“I try very hard to make my classroom a place where memorable experiences happen. I use songs, finger plays, movement, and interactive activities to help cement concepts in their minds. It makes my teacher heart so happy when past students walk by my classroom and start their sentence with, “Remember when we…?”. We recently transformed our classroom into a Mad Science Lab where we investigated more about our 5 Senses.”

 

Brittany, 9th Grade Biology, Dallas, Texas
“I love my classroom environment because I teach Biology, it’s easy to relate every topic back to Forensics and real-life investigations! Mystery always gets the students going!”

 

Ms. Heaton, First Grade, Westampton, New Jersey
“As an educator, it is my goal to create a classroom environment that is positive and welcoming for students. I wanted to create a learning environment where students feel comfortable and in return stimulates student learning. A classroom is a second home for students so I wanted to ensure that the space was bright, friendly, and organized for the students to be able to use each and every day.”

D’Essence Grant, 8th Grade ELA, KIPP Houston, Houston, Texas
“Intentionally decorating my classroom was my first act of showing my students I care about them. I pride myself on building relationships with my students and them knowing I care about them inside and outside of the classroom. Taking the time to make the classroom meaningful and creative as well building a safe place for our community helps establish an effective classroom setting.”

 

Jayme Wiertzema, Elementary Art, Worthington, Minnesota
“I’m looking forward to having a CLASSROOM this year. The past two years I have taught from a cart and this year my amazing school district allowed me to have a classroom in our school that is busting at the seams! I’m so excited to use my classroom environment to inspire creativity in my students, get to know them and learn from their amazing imaginations in art class!”

 

Melissa Vecchio, 4th Grade, Queens, New York
“Since so much of a student’s time is spent inside their classroom, the environment should be neat, organized, easy to move around in but most of all positive. I love to use a theme to reinforce great behavior. I always give the students a choice in helping to design bulletin boards and desk arrangements. When they are involved they take pride in the classroom, and enjoy being there.”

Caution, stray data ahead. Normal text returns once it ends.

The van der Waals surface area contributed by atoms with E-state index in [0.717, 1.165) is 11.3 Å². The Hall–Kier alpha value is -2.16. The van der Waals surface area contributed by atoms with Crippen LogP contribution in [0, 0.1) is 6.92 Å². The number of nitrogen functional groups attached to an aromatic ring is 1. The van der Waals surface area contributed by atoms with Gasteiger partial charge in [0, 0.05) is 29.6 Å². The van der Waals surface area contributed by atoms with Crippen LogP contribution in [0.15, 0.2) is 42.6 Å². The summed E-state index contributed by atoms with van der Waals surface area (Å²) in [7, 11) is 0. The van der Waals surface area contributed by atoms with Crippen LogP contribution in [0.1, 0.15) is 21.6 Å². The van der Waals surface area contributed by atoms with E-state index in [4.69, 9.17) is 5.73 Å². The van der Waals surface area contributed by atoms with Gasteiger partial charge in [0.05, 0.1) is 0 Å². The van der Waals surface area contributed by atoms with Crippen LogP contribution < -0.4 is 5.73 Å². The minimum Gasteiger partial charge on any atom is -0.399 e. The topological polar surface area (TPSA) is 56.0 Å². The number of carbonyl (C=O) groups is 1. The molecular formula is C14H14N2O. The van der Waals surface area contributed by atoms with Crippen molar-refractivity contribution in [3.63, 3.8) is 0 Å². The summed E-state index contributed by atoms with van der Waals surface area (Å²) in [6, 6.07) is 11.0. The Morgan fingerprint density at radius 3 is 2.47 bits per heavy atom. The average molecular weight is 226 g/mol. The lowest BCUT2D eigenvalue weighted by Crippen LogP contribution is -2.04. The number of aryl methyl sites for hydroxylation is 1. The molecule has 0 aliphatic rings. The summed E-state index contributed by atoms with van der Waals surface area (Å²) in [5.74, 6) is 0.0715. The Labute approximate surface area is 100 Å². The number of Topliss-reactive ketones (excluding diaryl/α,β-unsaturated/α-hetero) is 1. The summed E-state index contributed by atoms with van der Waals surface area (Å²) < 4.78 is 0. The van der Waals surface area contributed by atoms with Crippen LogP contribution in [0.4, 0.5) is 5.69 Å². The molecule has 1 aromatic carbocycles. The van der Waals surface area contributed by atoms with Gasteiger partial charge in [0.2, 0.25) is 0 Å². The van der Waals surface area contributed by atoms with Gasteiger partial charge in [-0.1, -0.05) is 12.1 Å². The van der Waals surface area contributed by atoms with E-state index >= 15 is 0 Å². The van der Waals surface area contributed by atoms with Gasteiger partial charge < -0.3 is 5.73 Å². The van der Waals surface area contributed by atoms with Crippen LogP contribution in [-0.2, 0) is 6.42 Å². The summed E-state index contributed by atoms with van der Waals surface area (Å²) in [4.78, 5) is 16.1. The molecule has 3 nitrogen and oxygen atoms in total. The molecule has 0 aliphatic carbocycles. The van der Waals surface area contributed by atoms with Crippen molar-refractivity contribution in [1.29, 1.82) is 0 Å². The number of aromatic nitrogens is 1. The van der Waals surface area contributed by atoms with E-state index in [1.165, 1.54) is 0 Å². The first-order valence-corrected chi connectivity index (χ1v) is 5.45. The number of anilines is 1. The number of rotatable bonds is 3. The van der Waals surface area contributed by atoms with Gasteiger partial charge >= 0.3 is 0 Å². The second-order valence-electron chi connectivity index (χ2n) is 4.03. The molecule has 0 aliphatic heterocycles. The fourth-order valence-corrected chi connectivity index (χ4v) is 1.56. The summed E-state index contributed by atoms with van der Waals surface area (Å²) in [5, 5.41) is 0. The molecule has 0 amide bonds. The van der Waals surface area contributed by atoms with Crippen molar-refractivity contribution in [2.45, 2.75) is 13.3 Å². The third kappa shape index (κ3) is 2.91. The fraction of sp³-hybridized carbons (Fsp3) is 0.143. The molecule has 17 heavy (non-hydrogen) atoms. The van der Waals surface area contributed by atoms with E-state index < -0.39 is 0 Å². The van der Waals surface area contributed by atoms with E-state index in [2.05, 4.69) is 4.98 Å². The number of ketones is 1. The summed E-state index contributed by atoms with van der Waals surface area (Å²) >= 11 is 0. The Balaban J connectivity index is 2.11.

moving forward

After Confederate flag dispute at Colorado football game, schools pledge to bring students together

PHOTO: Marc Piscotty
Manual High students.

Acknowledging “we may never have a conclusive picture of what happened,” two Colorado school districts sought to move past a controversy over whether a Confederate flag was displayed at a football game and open a conversation between the two school communities.

The principal of Manual High, Nick Dawkins, wrote in a community letter over the weekend that the visiting Weld Central High School team “displayed a Confederate flag during the first quarter of the (Friday night) game, offending many members of the Manual community.”

Officials from Denver Public Schools and Weld County School District Re-3J released a joint letter Tuesday saying that based “on what we have learned to date, however, the Weld Central team did not display the Confederate flag.” At the same time, it said, multiple Manual eyewitnesses “reported seeing spectators who attempted to bring a Confederate flag into the game and clothing with flag images.”

Going forward, students from the two schools — one rural and one urban — will participate in a student leadership exchange that has student leaders visit each other’s schools and communities to “share ideas and perspectives,” the letter says.

“At a time in our country when so many are divided, we want our students instead to come together, share ideas and learn together,” says the letter, which is signed by the principals of both schools and the superintendents of both school districts.

The alleged incident took place at a time when issues of race, social injustice, politics and sports are colliding in the United States, making for tough conversations, including in classrooms.

Weld Central’s mascot is a Rebel. Manual, whose mascot is the Thunderbolts, is located in one of Denver’s historically African-American neighborhoods.

Dawkins in his initial community letter also said “the tension created by the flag led to conflict on and off the playing field,” and that three Manual players were injured, including one who went to the hospital with a leg injury. He also said some Manual players reported that Weld Central players “taunted them with racial slurs.”

Weld Central officials vehemently denied that their team displayed the flag. In addition, they said in their own community letter they had “no evidence at this point that any of our student athletes displayed racially motivated inappropriate behavior.”

They said district officials “do not condone any form of racism,” including the Confederate flag.

Weld Central fans told the Greeley Tribune that they didn’t see any Confederate flag.

Read the full text below.